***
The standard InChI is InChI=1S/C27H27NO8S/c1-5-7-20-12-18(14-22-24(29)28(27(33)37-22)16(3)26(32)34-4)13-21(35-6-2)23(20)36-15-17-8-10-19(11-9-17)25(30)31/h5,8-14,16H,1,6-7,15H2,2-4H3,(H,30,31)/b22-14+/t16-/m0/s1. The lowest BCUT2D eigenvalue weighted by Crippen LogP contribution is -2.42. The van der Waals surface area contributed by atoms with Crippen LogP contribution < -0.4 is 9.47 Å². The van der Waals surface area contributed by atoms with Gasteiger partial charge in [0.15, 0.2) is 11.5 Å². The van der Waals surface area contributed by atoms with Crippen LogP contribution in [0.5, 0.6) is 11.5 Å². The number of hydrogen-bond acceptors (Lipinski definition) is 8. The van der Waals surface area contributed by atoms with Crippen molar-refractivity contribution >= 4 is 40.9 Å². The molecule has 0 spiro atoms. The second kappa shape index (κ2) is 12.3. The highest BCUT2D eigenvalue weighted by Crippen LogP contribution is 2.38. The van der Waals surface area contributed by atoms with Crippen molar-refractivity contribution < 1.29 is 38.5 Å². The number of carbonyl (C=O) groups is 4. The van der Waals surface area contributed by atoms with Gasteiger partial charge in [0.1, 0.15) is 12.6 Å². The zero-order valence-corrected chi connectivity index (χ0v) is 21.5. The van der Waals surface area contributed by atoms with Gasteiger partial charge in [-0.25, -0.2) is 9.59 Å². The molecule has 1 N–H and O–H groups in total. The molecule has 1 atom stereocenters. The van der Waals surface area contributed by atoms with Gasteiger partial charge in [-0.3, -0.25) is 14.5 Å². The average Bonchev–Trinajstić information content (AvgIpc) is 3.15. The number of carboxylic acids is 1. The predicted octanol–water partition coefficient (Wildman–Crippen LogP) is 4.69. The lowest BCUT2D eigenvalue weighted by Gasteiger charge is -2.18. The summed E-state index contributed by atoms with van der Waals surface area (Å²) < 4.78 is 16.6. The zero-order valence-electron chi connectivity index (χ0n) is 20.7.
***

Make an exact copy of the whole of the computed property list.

The standard InChI is InChI=1S/C27H27NO8S/c1-5-7-20-12-18(14-22-24(29)28(27(33)37-22)16(3)26(32)34-4)13-21(35-6-2)23(20)36-15-17-8-10-19(11-9-17)25(30)31/h5,8-14,16H,1,6-7,15H2,2-4H3,(H,30,31)/b22-14+/t16-/m0/s1. The lowest BCUT2D eigenvalue weighted by Crippen LogP contribution is -2.42. The van der Waals surface area contributed by atoms with Crippen LogP contribution < -0.4 is 9.47 Å². The van der Waals surface area contributed by atoms with Gasteiger partial charge in [0.15, 0.2) is 11.5 Å². The van der Waals surface area contributed by atoms with Crippen LogP contribution in [0.5, 0.6) is 11.5 Å². The number of hydrogen-bond acceptors (Lipinski definition) is 8. The van der Waals surface area contributed by atoms with Crippen molar-refractivity contribution >= 4 is 40.9 Å². The molecule has 0 spiro atoms. The second kappa shape index (κ2) is 12.3. The highest BCUT2D eigenvalue weighted by Crippen LogP contribution is 2.38. The van der Waals surface area contributed by atoms with Crippen molar-refractivity contribution < 1.29 is 38.5 Å². The number of carbonyl (C=O) groups is 4. The van der Waals surface area contributed by atoms with Gasteiger partial charge in [0.1, 0.15) is 12.6 Å². The zero-order valence-corrected chi connectivity index (χ0v) is 21.5. The van der Waals surface area contributed by atoms with Gasteiger partial charge in [-0.25, -0.2) is 9.59 Å². The molecule has 1 N–H and O–H groups in total. The molecule has 1 atom stereocenters. The van der Waals surface area contributed by atoms with Gasteiger partial charge in [-0.3, -0.25) is 14.5 Å². The average Bonchev–Trinajstić information content (AvgIpc) is 3.15. The number of carboxylic acids is 1. The predicted octanol–water partition coefficient (Wildman–Crippen LogP) is 4.69. The lowest BCUT2D eigenvalue weighted by Gasteiger charge is -2.18. The summed E-state index contributed by atoms with van der Waals surface area (Å²) < 4.78 is 16.6. The zero-order valence-electron chi connectivity index (χ0n) is 20.7.